Jowell: There is at the moment a regulatory requirement. I can check this and we will give you a call back. There is a regulatory requirement that the PSBs have due prominence. We havenít put (more than) that in the Bill. The regulatory framework appears adequate.
Kate: Would you encourage Ofcom to encourage must carry for the PBS channels on cable because this could get expensive for cable companies which have more limited bandwidth than satellite?
Jowell: There is a provision in the Bill for must carry and must offer should the present arrangements break down. I see no sign that the present arrangements are going to break down. I welcome that. The provision is there as a safeguard but only as a fallback, only as a safeguard.
Kate: Now, a question about the impending merger of Carlton and Granada into one big ITVÖ.
Jowell: No. No discussion on that. I canít because it would be improper for me to express a view on the merger.
Kate: Well, let me ask you this then. If the merger goes through this could threaten regional television as ITV becomes more centralised. Would the government be interested in freeing up some regional or local digital TV frequencies to create truly local TV in the UK, which could help drive digital take-up?
Jowell: Kate, let me come back to you on that. If I get advice that it is fine in the present competition commission role to give you an answer to that, then I will.
(Jowell's Office did not add anything to her above response)
Kate: Freeview has already signed up quite a few more subscribers faster that many had predictedÖ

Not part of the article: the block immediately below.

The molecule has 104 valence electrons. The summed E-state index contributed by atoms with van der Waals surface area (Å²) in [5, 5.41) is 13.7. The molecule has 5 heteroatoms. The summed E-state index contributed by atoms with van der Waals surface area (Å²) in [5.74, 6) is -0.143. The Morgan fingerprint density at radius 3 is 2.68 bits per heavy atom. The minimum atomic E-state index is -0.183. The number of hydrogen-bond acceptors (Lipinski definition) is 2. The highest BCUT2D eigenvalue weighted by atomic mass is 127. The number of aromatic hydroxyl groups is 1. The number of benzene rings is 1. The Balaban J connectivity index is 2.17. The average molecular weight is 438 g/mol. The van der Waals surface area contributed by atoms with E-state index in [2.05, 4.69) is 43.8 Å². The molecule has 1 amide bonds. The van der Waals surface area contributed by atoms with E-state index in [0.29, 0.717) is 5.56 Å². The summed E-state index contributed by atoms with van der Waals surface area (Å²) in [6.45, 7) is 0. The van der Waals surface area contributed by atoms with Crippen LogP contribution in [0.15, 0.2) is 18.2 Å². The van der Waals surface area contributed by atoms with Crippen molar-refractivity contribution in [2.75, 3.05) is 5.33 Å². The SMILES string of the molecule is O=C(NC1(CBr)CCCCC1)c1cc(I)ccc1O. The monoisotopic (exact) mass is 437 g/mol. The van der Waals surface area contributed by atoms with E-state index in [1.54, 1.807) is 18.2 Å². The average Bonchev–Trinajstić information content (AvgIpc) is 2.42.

Jowell: It Ďs been a huge success. It has surpassed all expectations. Itís giving people what they want and itís a great driver for digital take-up because it is giving viewers what they want. You know, greater channel choice without having to pay any more than the cost of a set top box.
Kate: Do you think that between Freeview and what might be called Free Sat that the government may not have to even get into the business of subsidising set top boxes?
Jowell: We are a long way away from making any judgement about that.
Kate: But only three years away from a Charter renewal for the BBC (in 2006). Does that time frame influence your thinking about how to spur digital switchover as well as how you think about the funding future for the BBC?
Jowell: I think in any major decision in broadcasting at the moment is connected to another. They are all interconnected. It is very difficult to look at these things in isolation. I welcome the roll that the BBC is playing in promoting digital and providing the incentive for more people to take up the benefits of digital. Analogue switch off is something that has to be achieved by the enthusiasm of current analogue viewers who decide that they want a digital future.